Estandar 1471 ieee

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STANDARDS

Software Architecture: Introducing IEEE Standard 1471
Mark W. Maier, Aerospace Corporation David Emery, MITRE Corporation Rich Hilliard, ConsentCache Inc.

product lines, and product families in which software plays a substantial role in development, operation, or evolution.

WHAT IS AN ARCHITECTURE?
Although defining architecture in the context of computing might seem like asimple task, it became one of the most contentious issues in developing the standard. This is not surprising considering that, despite approximately 5,000 years of practice, the civil architecture community has had little more success in precisely defining a building’s architecture. The difficulty with this subject, which was the last issue resolved in the balloting process, is that it requiredelaborating on the concept that an architecture is a very complex property of a system rather than a thing itself.

Civil architecture influence

A

lthough architecture has become a popular term in the computing community, its use is inconsistent, often bearing little resemblance to the concept’s origins in civil engineering. Architecture is used in various contexts to mean the instruction setof a central processor unit, the highest-level software modules in a large software system, or the overall structure of a business’s information technology systems. In some contexts, the architecture is both the process and the outcome of specifying the overall structure, components, and interrelationships of a computer or a network. Other organizations speak of buying or acquiring an architecture.Architecture also describes a product line’s shared attributes or features. Despite these inconsistencies, there is a growing body of recognized practice in architecture as applied to computer systems. In 2000, the Computer Society approved IEEE Standard 1471, which documents a consensus on good architectural description practices. The decision process that led to IEEE 1471’s approvaldemonstrates how standards can address conceptual issues and emphasizes the difficulties associated with resolving these kinds of issues in the standards development process.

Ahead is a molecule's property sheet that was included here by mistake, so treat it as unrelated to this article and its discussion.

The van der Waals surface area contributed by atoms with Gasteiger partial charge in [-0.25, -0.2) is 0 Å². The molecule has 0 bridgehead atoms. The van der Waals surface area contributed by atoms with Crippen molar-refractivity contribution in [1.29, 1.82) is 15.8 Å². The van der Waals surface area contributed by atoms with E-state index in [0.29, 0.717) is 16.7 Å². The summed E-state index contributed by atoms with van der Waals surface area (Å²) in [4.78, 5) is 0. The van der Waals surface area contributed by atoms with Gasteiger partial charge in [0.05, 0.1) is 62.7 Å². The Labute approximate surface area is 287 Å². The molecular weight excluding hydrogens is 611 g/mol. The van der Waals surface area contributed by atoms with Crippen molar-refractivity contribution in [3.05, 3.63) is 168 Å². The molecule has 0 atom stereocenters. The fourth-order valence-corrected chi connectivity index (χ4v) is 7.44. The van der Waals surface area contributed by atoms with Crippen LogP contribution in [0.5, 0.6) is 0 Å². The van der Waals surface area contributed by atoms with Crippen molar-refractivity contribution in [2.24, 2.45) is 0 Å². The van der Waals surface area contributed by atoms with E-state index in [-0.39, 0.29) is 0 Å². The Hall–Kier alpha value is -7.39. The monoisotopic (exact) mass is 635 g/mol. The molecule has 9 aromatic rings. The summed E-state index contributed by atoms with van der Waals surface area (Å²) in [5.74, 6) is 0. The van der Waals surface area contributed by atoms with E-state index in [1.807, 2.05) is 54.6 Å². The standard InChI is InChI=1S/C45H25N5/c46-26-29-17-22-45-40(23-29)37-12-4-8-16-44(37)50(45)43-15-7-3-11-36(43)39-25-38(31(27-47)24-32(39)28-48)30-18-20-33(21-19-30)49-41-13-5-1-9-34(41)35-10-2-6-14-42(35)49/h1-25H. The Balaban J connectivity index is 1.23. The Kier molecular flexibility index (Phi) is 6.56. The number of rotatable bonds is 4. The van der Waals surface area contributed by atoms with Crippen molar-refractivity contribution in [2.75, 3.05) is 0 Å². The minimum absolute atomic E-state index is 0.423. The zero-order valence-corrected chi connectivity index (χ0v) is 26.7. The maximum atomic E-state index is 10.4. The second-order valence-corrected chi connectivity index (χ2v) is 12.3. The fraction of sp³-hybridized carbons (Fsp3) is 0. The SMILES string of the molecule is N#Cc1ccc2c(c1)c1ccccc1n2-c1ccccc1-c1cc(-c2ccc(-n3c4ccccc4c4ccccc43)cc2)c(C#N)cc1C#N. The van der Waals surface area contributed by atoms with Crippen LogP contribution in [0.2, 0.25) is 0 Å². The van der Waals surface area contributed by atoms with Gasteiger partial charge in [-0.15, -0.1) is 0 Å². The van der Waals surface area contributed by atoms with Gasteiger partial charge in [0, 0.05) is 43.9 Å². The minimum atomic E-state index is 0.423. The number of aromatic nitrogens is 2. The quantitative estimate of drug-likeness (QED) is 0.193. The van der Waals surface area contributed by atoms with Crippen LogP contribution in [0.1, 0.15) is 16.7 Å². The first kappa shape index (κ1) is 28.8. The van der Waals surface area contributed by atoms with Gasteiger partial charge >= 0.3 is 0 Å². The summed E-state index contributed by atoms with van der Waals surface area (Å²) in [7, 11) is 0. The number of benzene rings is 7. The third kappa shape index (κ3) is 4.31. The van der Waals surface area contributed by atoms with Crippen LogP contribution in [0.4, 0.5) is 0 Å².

Five core concepts and relationships provide the foundation for the approved IEEE 1471 version:

IEEE 1471 uses civil architecture as a metaphor for the design of softwareintensive systems. The architect develops a limitedrepresentation of a building’s

IEEE Standard 1471 identifies sound practices to establish a framework and vocabulary for software architecture concepts.
• Every system has an architecture, but an architecture is not a system. • An architecture and an architecture description are not the same thing. • Architecture standards, descriptions, and development processes can differ and be developed separately.• Architecture descriptions are inherently multiviewed. • Separating the concept of an object’s view from its specification is an effective way to write architecture description standards. IEEE 1471 focuses on both softwareintensive systems and more general systems, such as information systems, embedded systems, systems-of-systems, physical structure, works with the client to understand thebuilding’s potential use and the client’s resources for constructing the building, and determines the constraints that both the site and local laws place on what can be built. The architect is the client’s trusted agent in coordinating all aspects of a building project, including the integration of structural, business, legal, and aesthetic concerns. While the architect’s role is broad, it does notextend to all of the building project’s details. The architect’s domain is the essential core, the aspects of the project that define usage, value, cost, and risk to within the client’s tolerances. The architect’s role is to help the client make the key decisions of when and how to go forward with the building program, and to define
April 2001

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Standards

Views and viewpoints

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